Radioactivity bleg

I am getting rather confused about radioactivity. I\’m definitely not getting some sciency bit here.

So, here\’s the regulation on disposal of radioactive waste. It says that if radioactivity is less than 0.4 becquerels per gramme of mass then you\’re not under the radioactive waste regulations.

OK, good oh.

But they then seem to be saying that thorium produces only 2.59 bcq/g mass. Which, if I\’ve got my numbers the right way around, means that you can treat wastes which are as much as 15% thorium as if they\’re not radioactive wastes.

Which sounds very odd indeed to me. I would have expected something more like 1% or less to be honest.

So, anyone out there who actually understands this stuff?

Aha! Chuckles gives me a step forward in comments.

Now what I need to know is, what concentration of thorium in a waste gives that 2.59/bcq?

Natural Th 232 yes. The stuff you find as a residual in mineral ores.

5 thoughts on “Radioactivity bleg”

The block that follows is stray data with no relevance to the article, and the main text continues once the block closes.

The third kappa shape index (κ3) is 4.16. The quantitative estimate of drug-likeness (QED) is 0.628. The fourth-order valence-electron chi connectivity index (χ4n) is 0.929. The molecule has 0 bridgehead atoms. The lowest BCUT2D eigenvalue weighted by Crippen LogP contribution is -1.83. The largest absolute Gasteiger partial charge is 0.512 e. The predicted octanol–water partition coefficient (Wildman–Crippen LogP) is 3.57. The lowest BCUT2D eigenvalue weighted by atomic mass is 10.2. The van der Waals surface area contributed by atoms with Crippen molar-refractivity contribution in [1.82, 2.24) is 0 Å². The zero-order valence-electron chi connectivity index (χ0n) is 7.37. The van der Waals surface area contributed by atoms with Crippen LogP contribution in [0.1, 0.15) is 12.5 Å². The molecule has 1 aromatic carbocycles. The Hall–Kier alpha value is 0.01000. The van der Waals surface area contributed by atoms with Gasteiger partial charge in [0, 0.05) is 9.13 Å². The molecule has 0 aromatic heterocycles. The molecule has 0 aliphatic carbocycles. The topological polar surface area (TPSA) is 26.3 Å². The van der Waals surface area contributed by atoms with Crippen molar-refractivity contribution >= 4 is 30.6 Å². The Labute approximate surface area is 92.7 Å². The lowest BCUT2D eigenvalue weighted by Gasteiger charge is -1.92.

1. Tim,
    The becquerel is a ridiculously small unit, but the pdf you linked to says that waste etc cannot reigister more than 0.4 bcq/gram of activity, or it must get special treatment.
    However the items mentioned in the schedule 1 table, are exempted from this as long as they do not register more than the specified readings.

    e.g. IF your thorium containing solid/waste registers less than 2.59 bcq/gram the rules don’t apply.

  2. Brian, follower of Deornoth

    Radioactive Substances (Attachments to Lightning Conductors) Exemption (Scotland) Order (1963).

    Is it the lightning or the radioactivity that is different in Scotland?

  3. Thorium has a specific activity of 4000 bcq/g.

    Thus a material containing 0.06% (2.59/4000 x100) or 600 ppm thorium or less is exempted from special treatment.

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